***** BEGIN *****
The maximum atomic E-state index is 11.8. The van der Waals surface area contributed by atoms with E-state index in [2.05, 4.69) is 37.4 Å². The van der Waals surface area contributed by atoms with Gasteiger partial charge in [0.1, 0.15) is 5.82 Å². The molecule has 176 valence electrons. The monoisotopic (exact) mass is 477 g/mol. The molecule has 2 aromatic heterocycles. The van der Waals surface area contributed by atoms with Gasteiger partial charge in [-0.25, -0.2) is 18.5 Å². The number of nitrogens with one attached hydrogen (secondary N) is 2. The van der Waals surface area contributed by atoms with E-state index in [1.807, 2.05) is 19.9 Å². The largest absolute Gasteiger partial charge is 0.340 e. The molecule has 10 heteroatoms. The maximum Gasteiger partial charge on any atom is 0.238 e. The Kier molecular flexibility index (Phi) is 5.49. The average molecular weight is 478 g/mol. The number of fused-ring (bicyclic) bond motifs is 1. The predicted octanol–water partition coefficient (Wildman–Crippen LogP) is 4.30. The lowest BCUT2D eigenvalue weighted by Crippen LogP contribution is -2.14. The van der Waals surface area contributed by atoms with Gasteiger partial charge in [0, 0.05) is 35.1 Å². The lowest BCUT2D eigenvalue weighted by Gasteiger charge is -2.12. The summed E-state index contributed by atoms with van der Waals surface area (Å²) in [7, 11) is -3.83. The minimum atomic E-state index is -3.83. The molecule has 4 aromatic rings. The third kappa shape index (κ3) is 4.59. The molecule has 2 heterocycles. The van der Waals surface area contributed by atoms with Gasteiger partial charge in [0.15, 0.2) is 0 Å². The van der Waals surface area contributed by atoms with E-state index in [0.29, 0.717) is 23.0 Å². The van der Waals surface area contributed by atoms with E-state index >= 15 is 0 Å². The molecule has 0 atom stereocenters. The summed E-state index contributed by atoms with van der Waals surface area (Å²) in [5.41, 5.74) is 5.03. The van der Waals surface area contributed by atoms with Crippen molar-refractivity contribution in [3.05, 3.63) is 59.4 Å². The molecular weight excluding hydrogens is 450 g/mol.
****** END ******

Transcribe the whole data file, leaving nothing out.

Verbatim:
The maximum atomic E-state index is 11.8. The van der Waals surface area contributed by atoms with E-state index in [2.05, 4.69) is 37.4 Å². The van der Waals surface area contributed by atoms with Gasteiger partial charge in [0.1, 0.15) is 5.82 Å². The molecule has 176 valence electrons. The monoisotopic (exact) mass is 477 g/mol. The molecule has 2 aromatic heterocycles. The van der Waals surface area contributed by atoms with Gasteiger partial charge in [-0.25, -0.2) is 18.5 Å². The number of nitrogens with one attached hydrogen (secondary N) is 2. The van der Waals surface area contributed by atoms with E-state index in [1.807, 2.05) is 19.9 Å². The largest absolute Gasteiger partial charge is 0.340 e. The molecule has 10 heteroatoms. The maximum Gasteiger partial charge on any atom is 0.238 e. The Kier molecular flexibility index (Phi) is 5.49. The average molecular weight is 478 g/mol. The number of fused-ring (bicyclic) bond motifs is 1. The predicted octanol–water partition coefficient (Wildman–Crippen LogP) is 4.30. The lowest BCUT2D eigenvalue weighted by Crippen LogP contribution is -2.14. The van der Waals surface area contributed by atoms with Gasteiger partial charge in [0, 0.05) is 35.1 Å². The lowest BCUT2D eigenvalue weighted by Gasteiger charge is -2.12. The summed E-state index contributed by atoms with van der Waals surface area (Å²) in [7, 11) is -3.83. The minimum atomic E-state index is -3.83. The molecule has 4 aromatic rings. The third kappa shape index (κ3) is 4.59. The molecule has 2 heterocycles. The van der Waals surface area contributed by atoms with Gasteiger partial charge in [0.15, 0.2) is 0 Å². The van der Waals surface area contributed by atoms with E-state index in [0.29, 0.717) is 23.0 Å². The van der Waals surface area contributed by atoms with E-state index >= 15 is 0 Å². The molecule has 0 atom stereocenters. The summed E-state index contributed by atoms with van der Waals surface area (Å²) in [5.41, 5.74) is 5.03. The van der Waals surface area contributed by atoms with Crippen molar-refractivity contribution in [3.05, 3.63) is 59.4 Å². The molecular weight excluding hydrogens is 450 g/mol.